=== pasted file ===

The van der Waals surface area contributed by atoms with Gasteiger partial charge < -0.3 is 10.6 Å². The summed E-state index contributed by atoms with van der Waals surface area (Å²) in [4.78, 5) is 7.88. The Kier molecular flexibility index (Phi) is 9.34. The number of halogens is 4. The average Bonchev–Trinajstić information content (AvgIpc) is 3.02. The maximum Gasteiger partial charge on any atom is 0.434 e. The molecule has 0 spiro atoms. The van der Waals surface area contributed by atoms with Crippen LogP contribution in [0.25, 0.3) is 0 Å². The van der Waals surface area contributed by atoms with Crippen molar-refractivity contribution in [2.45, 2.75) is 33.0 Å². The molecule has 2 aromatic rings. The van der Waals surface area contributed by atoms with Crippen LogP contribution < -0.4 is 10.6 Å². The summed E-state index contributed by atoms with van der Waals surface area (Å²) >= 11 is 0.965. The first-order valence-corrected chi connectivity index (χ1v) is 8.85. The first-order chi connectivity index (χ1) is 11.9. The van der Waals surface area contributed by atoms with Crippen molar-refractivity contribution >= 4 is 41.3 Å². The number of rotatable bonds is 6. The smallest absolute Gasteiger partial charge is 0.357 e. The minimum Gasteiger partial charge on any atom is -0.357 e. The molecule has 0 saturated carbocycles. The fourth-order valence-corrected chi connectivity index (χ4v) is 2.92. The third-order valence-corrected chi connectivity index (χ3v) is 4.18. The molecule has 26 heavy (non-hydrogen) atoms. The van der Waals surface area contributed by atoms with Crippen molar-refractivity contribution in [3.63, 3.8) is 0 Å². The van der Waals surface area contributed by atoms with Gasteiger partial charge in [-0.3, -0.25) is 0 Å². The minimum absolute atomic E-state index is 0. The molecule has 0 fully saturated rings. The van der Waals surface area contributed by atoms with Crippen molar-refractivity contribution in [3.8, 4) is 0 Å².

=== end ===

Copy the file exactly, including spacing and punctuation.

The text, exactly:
The van der Waals surface area contributed by atoms with Gasteiger partial charge < -0.3 is 10.6 Å². The summed E-state index contributed by atoms with van der Waals surface area (Å²) in [4.78, 5) is 7.88. The Kier molecular flexibility index (Phi) is 9.34. The number of halogens is 4. The average Bonchev–Trinajstić information content (AvgIpc) is 3.02. The maximum Gasteiger partial charge on any atom is 0.434 e. The molecule has 0 spiro atoms. The van der Waals surface area contributed by atoms with Crippen LogP contribution in [0.25, 0.3) is 0 Å². The van der Waals surface area contributed by atoms with Crippen molar-refractivity contribution in [2.45, 2.75) is 33.0 Å². The molecule has 2 aromatic rings. The van der Waals surface area contributed by atoms with Crippen LogP contribution < -0.4 is 10.6 Å². The summed E-state index contributed by atoms with van der Waals surface area (Å²) >= 11 is 0.965. The first-order valence-corrected chi connectivity index (χ1v) is 8.85. The first-order chi connectivity index (χ1) is 11.9. The van der Waals surface area contributed by atoms with Crippen molar-refractivity contribution >= 4 is 41.3 Å². The number of rotatable bonds is 6. The smallest absolute Gasteiger partial charge is 0.357 e. The minimum Gasteiger partial charge on any atom is -0.357 e. The molecule has 0 saturated carbocycles. The fourth-order valence-corrected chi connectivity index (χ4v) is 2.92. The third-order valence-corrected chi connectivity index (χ3v) is 4.18. The molecule has 26 heavy (non-hydrogen) atoms. The van der Waals surface area contributed by atoms with Crippen molar-refractivity contribution in [3.63, 3.8) is 0 Å². The van der Waals surface area contributed by atoms with Gasteiger partial charge in [-0.3, -0.25) is 0 Å². The minimum absolute atomic E-state index is 0. The molecule has 0 fully saturated rings. The van der Waals surface area contributed by atoms with Crippen molar-refractivity contribution in [3.8, 4) is 0 Å².